For the first time after 2014, the invincible aura of Narendra Modi and Amit Shah seems to be diminishing. Can the Modi-Shah duo arrest the slide before the reckoning in 2019?
Self-belief, no doubt, is a desirable trait for politicians. It is what propelled Narendra Modi to power and prime ministership in 2014 and made his partnership with Bharatiya Janata Party (BJP) president Amit Shah a winning combination. But when that very self-belief starts looking like arrogance, it could signal the beginning of the fall.
As the BJP’s defeats in the assembly elections in three Hindi heartland states five months before the 2019 general election could well signify. Yes, the party did well give the anti-incumbency in Madhya Pradesh and the perceived strong anti-government sentiment in Rajasthan, but the rout in Chhattisgarh was complete even though Raman Singh had given the state its first stable government since it was formed in the year 2000.
And it is not only the Opposition that has tasted blood with the recent wins. The rumblings have begun within the BJP itself, with many wondering, if not openly articulating, where a continuation of the present style of functioning will leave the party five months from now.
The duo’s over-reliance on bureaucracy and a select few partymen, even their supporters say, has insulated them from ground realities. This, when Modi was once known for keeping his ear to the ground through information collected from third-party sources. Shah’s band of devoted followers, too, seemingly don’t have the courage to speak the truth, preferring instead to tell him what he wants to hear. That is what has led to their disconnect with the people who matter in the party as well as among the NDA allies.
Nor is their negative campaign against the Congress, whether it is ridiculing party president Rahul Gandhi as a Pappu’ (simpleton),or advocating a Congress-mukt (free) Bharat, doing them or the party any favors.
And with the tailwinds getting stronger for a mahagathbandhan (grand alliance) of opposition parties following the recent assembly polls, 2019 is looking far from a sure shot win for Narendra Modi and the BJP. Already, questions are being asked on how the duo plans to tackle Uttar Pradesh (which sends 80 MPs to the Lok Sabha and is a must-win if the BJP is to return to power) should Bahujan Samaj Party (BSP) supremo Mayawati and Samajwadi Party (SP) chief Akhilesh Yadav join hands.
Should the mahagathbandhan materialize, the BJP will have to secure more votes than it did at the height of the Modi wave in 2014. There are already murmurs that case the BJP slides below 240 seats, the NDA partners might insist that someone other than Modi is made the party’s prime ministerial candidate.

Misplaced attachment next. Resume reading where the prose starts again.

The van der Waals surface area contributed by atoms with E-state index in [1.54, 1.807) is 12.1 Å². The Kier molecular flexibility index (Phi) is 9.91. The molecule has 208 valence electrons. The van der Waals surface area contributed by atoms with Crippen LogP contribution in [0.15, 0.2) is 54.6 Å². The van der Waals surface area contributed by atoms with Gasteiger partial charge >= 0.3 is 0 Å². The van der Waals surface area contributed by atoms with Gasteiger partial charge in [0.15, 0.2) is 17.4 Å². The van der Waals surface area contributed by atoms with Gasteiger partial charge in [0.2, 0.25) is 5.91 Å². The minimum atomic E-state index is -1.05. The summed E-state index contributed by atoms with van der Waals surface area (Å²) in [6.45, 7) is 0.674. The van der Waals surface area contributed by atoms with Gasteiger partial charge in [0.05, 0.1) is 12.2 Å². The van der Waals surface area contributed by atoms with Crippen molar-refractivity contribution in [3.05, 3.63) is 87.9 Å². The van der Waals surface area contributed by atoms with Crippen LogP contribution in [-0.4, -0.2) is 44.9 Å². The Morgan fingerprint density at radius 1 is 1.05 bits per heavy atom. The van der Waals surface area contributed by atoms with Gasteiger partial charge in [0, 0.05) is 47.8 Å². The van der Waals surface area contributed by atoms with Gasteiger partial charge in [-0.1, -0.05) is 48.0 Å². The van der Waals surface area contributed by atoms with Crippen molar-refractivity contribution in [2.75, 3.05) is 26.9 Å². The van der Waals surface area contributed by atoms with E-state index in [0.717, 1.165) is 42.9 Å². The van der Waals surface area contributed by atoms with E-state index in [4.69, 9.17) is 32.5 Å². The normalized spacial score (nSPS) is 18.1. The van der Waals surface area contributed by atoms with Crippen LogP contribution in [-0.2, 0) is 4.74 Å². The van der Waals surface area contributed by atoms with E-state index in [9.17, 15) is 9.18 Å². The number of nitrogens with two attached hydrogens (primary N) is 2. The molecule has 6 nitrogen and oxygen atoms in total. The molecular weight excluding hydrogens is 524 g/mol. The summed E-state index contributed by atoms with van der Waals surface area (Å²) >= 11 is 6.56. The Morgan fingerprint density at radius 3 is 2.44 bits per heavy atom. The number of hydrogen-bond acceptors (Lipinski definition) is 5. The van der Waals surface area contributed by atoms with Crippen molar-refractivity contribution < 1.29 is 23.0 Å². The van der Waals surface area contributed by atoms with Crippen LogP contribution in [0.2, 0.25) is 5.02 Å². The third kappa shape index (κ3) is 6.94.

That said, Modi and Shah are made of sterner stuff than most. After all, the duo helped the BJP win elections in 13 states and form governments in another four since they came to power in 2014. And the assembly election defeats still leave the BJP with five months to correct their political course.
Also, if there is one thing that Narendra Modi still has going for him, it is the fact that his reputation of personal integrity remains intact. The prime minister is still seen as a doer. He has ensured better delivery of the many schemes his government has initiatedUjjwala, Saubhagya, Jan Dhan, Awas Yojana (rural and urban) Mudra, among others even if one discounts government claims of the benefits reaching 90 percent of the people they are intended for. This can be attributed to the digital monitoring system that Modi and Shah have put in place to track the various schemes.
Also, as a team, Modi and Shah remain in perfect sync with each other. Shah continues to play a complementary role, directing and managing not just the party’s electoral strategy but also having a considerable say in many of the government’s initiatives. The Ayushman Bharat health insurance scheme is a case in point. Progress reports on the scheme go to both him and Modi.
The duo may seem down after the December defeats in three states, but it will still take a lot to stop the Modi-Shah juggernaut.
News credit: India Today